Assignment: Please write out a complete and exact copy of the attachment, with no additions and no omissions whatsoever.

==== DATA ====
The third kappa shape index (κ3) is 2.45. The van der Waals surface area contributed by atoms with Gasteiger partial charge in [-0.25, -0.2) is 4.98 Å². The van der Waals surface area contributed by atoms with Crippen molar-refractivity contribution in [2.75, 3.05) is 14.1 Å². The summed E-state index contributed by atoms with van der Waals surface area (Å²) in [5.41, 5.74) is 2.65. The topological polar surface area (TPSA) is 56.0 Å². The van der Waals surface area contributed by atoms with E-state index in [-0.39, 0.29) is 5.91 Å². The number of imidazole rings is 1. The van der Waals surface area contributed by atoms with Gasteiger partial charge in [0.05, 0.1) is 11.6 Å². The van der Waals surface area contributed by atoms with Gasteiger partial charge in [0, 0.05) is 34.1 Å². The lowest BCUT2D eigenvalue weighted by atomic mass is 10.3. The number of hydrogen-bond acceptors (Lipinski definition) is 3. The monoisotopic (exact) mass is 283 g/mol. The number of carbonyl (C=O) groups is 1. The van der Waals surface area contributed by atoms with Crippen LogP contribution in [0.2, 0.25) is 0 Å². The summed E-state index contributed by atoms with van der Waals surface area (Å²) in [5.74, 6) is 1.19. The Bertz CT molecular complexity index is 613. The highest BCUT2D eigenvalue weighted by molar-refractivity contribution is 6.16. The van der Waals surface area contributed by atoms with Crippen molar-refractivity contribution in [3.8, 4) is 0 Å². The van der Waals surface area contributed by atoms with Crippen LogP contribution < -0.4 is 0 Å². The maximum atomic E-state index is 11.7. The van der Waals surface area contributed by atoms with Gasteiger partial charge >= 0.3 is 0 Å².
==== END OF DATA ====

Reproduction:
The third kappa shape index (κ3) is 2.45. The van der Waals surface area contributed by atoms with Gasteiger partial charge in [-0.25, -0.2) is 4.98 Å². The van der Waals surface area contributed by atoms with Crippen molar-refractivity contribution in [2.75, 3.05) is 14.1 Å². The summed E-state index contributed by atoms with van der Waals surface area (Å²) in [5.41, 5.74) is 2.65. The topological polar surface area (TPSA) is 56.0 Å². The van der Waals surface area contributed by atoms with E-state index in [-0.39, 0.29) is 5.91 Å². The number of imidazole rings is 1. The van der Waals surface area contributed by atoms with Gasteiger partial charge in [0.05, 0.1) is 11.6 Å². The van der Waals surface area contributed by atoms with Gasteiger partial charge in [0, 0.05) is 34.1 Å². The lowest BCUT2D eigenvalue weighted by atomic mass is 10.3. The number of hydrogen-bond acceptors (Lipinski definition) is 3. The monoisotopic (exact) mass is 283 g/mol. The number of carbonyl (C=O) groups is 1. The van der Waals surface area contributed by atoms with Crippen LogP contribution in [0.2, 0.25) is 0 Å². The summed E-state index contributed by atoms with van der Waals surface area (Å²) in [5.74, 6) is 1.19. The Bertz CT molecular complexity index is 613. The highest BCUT2D eigenvalue weighted by molar-refractivity contribution is 6.16. The van der Waals surface area contributed by atoms with Crippen molar-refractivity contribution in [3.8, 4) is 0 Å². The van der Waals surface area contributed by atoms with Crippen LogP contribution < -0.4 is 0 Å². The maximum atomic E-state index is 11.7. The van der Waals surface area contributed by atoms with Gasteiger partial charge >= 0.3 is 0 Å².